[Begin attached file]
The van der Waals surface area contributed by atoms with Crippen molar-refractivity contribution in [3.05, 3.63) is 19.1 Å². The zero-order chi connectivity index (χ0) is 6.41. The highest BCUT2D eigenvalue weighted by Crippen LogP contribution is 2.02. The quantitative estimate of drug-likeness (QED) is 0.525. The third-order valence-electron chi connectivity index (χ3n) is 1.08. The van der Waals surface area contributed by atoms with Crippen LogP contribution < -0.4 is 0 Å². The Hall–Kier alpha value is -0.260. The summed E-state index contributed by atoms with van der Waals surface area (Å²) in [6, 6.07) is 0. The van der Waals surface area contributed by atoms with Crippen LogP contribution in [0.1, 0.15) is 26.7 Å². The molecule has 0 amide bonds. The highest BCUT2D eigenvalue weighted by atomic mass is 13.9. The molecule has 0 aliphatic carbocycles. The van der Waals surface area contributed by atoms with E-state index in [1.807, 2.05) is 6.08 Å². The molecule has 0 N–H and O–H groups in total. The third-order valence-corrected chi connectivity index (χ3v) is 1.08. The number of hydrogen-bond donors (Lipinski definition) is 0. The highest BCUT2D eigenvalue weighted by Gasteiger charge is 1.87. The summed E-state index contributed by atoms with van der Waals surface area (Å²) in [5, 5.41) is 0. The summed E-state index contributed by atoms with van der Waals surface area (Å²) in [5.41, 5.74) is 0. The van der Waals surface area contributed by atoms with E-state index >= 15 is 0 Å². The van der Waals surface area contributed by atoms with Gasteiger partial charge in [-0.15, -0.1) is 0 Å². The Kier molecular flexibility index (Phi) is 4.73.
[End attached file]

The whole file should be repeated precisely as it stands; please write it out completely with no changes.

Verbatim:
The van der Waals surface area contributed by atoms with Crippen molar-refractivity contribution in [3.05, 3.63) is 19.1 Å². The zero-order chi connectivity index (χ0) is 6.41. The highest BCUT2D eigenvalue weighted by Crippen LogP contribution is 2.02. The quantitative estimate of drug-likeness (QED) is 0.525. The third-order valence-electron chi connectivity index (χ3n) is 1.08. The van der Waals surface area contributed by atoms with Crippen LogP contribution < -0.4 is 0 Å². The Hall–Kier alpha value is -0.260. The summed E-state index contributed by atoms with van der Waals surface area (Å²) in [6, 6.07) is 0. The van der Waals surface area contributed by atoms with Crippen LogP contribution in [0.1, 0.15) is 26.7 Å². The molecule has 0 amide bonds. The highest BCUT2D eigenvalue weighted by atomic mass is 13.9. The molecule has 0 aliphatic carbocycles. The van der Waals surface area contributed by atoms with E-state index in [1.807, 2.05) is 6.08 Å². The molecule has 0 N–H and O–H groups in total. The third-order valence-corrected chi connectivity index (χ3v) is 1.08. The number of hydrogen-bond donors (Lipinski definition) is 0. The highest BCUT2D eigenvalue weighted by Gasteiger charge is 1.87. The summed E-state index contributed by atoms with van der Waals surface area (Å²) in [5, 5.41) is 0. The summed E-state index contributed by atoms with van der Waals surface area (Å²) in [5.41, 5.74) is 0. The van der Waals surface area contributed by atoms with E-state index >= 15 is 0 Å². The van der Waals surface area contributed by atoms with Gasteiger partial charge in [-0.15, -0.1) is 0 Å². The Kier molecular flexibility index (Phi) is 4.73.